April 2010 Recap

Well it looks like April is finally over, so its time for my monthly spending recap. I was hoping to be credit card debt free by the end of this month, but unfortunately that dream did not become a reality, for reasons I’m not entirely sure of. I was the happy recipient of 3 paychecks in April, something us bi-weekly paycheck receivers covet that happens twice a year. To me, it is better than Christmas and my birthday put together. So, without further ado, here is what went down last month.

I’ve started to keep track of my debt in something in addition to mint, and I’ll explain that as well.  After what seemed like many prosperous months in a row, April included quite a few oddities, mostly me misallocating my funds, and forgetting about autopayments (this was the biggest mistake, and most costly).

Citi Card$ 1,702($790)– This had been the focus of my efforts for last month. Im glad to see this one go down, but I wish that it would have been gone by now. I’ll keep at it next month.

Southwest Card $ 477($477)This was paid off in March, but I put more on it this last month.  I’m really, really not sure how this happened (well, I know how I spent it, but I’m not really sure what it was on).  It looks like most of it was to gas & food.  Part of the reason this was used was because I caused myself a cashflow problem.

WaMu Card – 0 – Im considering closing this card, but I don’t want to change my available credit and thus the ratio of credit im using to what’s available until I pay off more of the other 2

Other Debt – This is all non credit card debt.  Just Student Loans and an Auto Loan that I took out which you can read about here.  This went down more than I had expected, and caused the liquidity crisis that I mentioned above.  See, one night I went home and was really excited about paying all my bills (I don’t know why) but I paid just about everything in one night, and then about a week later, one that I paid came up for Auto-draft, right after I had sent what I had left to my Citi Card.  This caused me to overdraft my account (which made me mad, as I havent had one in ages, and was hoping to not have one all year), but caused quite a cash crunch while I waited everything out, causing me to turn to the other card.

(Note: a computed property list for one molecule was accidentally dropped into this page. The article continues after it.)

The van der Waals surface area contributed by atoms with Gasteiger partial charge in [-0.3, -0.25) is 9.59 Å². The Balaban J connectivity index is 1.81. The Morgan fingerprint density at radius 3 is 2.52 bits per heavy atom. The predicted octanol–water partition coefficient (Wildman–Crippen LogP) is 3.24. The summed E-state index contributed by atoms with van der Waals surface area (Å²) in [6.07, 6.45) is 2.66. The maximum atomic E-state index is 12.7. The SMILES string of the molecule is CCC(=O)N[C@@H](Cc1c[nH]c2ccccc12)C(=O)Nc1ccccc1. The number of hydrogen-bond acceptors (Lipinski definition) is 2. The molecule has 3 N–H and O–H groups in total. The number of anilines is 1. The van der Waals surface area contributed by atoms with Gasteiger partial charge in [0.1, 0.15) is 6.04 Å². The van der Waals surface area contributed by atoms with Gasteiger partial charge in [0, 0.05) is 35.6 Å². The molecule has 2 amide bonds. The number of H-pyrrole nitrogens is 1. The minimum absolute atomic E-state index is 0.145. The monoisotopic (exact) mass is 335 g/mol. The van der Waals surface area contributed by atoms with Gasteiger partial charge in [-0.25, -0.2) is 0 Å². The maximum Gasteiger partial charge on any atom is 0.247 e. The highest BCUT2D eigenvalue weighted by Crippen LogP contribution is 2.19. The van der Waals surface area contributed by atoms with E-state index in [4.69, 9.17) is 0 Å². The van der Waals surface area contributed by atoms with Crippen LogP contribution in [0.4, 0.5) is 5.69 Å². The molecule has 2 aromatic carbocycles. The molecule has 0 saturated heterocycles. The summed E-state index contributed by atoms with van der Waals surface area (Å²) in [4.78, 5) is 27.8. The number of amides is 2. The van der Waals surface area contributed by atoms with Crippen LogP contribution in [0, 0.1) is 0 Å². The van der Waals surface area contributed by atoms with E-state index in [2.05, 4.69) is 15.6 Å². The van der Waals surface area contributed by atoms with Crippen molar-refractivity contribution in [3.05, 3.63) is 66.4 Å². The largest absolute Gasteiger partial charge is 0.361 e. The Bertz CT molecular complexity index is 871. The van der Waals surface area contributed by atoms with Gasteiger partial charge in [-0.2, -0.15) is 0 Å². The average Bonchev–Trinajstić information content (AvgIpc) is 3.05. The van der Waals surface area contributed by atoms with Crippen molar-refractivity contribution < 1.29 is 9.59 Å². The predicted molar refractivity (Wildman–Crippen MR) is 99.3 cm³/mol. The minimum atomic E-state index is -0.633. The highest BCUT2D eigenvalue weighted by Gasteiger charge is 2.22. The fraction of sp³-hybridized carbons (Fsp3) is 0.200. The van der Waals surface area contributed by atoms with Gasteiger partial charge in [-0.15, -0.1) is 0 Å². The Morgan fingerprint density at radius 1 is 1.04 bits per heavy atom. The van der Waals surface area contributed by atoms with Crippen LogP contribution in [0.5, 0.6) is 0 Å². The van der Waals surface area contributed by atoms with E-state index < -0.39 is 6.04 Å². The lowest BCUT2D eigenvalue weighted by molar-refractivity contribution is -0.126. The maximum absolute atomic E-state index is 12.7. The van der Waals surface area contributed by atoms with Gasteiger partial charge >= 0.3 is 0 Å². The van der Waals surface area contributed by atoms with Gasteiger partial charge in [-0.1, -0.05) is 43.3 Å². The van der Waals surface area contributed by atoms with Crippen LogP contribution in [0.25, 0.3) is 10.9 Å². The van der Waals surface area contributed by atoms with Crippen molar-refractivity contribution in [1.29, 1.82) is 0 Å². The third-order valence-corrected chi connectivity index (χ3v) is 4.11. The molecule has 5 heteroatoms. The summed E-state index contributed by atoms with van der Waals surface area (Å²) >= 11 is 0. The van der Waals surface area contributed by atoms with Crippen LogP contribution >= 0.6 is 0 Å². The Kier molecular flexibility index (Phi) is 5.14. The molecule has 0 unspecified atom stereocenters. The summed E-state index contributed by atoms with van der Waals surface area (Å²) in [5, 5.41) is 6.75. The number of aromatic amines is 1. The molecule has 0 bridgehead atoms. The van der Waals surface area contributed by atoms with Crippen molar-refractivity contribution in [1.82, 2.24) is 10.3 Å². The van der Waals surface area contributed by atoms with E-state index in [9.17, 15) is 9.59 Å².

Nelnet Student Loan $ 3,106($60) This normal payment is $50, but I paid extra last month.  I think when I get my Cards paid off, I’ll shift my focus to this because the balance is so small, although I’m not too sure yet.  This used to be a department of ed student loan, but was sold.

Direct Loan $ 7,535($262).  The regular payment on this is 92, but my parents threw me some extra change to toss on this bad boy.  This was up above 12k, but I started sending them a bit of interest payments while in grad school, and by the time my repayment came around, my balance was lower than what I borrowed.  I’m glad this is going down.

Great Lakes Loan $13,269($239)This is where my double payment happened, so it went down much more than normal.  I’d rather have the credit card lower than this, but progress is progress, and my numbers are lower than they were last month, so I don’t have much whining to do.

Ford Credit $20,874($350) This is the truck loan.  I pay $15 extra every month, but on some months, I’ve forgotten to call & ask for them to apply my extra to the principal instead of next months payment.

Total Debt $46,726 This number is higher by last month, and by a bit.  I apparently need to determine what calculator I use and use the balance, because it should be lower.  My spreadsheet has it going from 48k to 46k.  This needs to be worked out.

Here’s how I monitor all of my stuff in excel (along with monitoring my day-to-day with mint)

It consists of 2 Graphs:  One showing my monthly income vs my monthly expense, plotted over time.  The other has my debt to income.  It’s got a line for each one of my lines of credit (credit cards, auto & student loan), my total debt, and my income.  I just take all of this info from mint, and make the charts myself.  I also calculate the difference between my spending and income, and I’m happy to report that I have not been at a deficit since 12-09, when I stretched (maybe too much) for a down payment on the truck.

The only thing that confuses me is the difference between the accounts. I’m thinking they should be mostly similar, but I’m relieved by the fact that they are trending downward.

Questions for the readers:

1) What has been your best/worst month for paying down debt, and why do you think it was?

As an aside, I’m hoping to continue to blog 2-3x per week, and I’m also looking to change the theme.  Not sure if I like the one I’ve got, and I may change up quite a few things about the blog.  I’ll keep you posted!

Thanks for reading.

How to be Poor and Environmentally Conscious

The following is a guest post from Kyle over at 21andbroke.  Kyle writes about life and advice for the real world. This is a site for current students, recent graduates, and other young people who are in that strange phase of life where everyone expects them to suddenly be adults.  I know the feeling and the group of people that Kyle is trying to reach, because I am one.  Enjoy!

A. H. Allyn Mansion by cliff1066™.
[Image Credit: Cliff1066 on Flickr]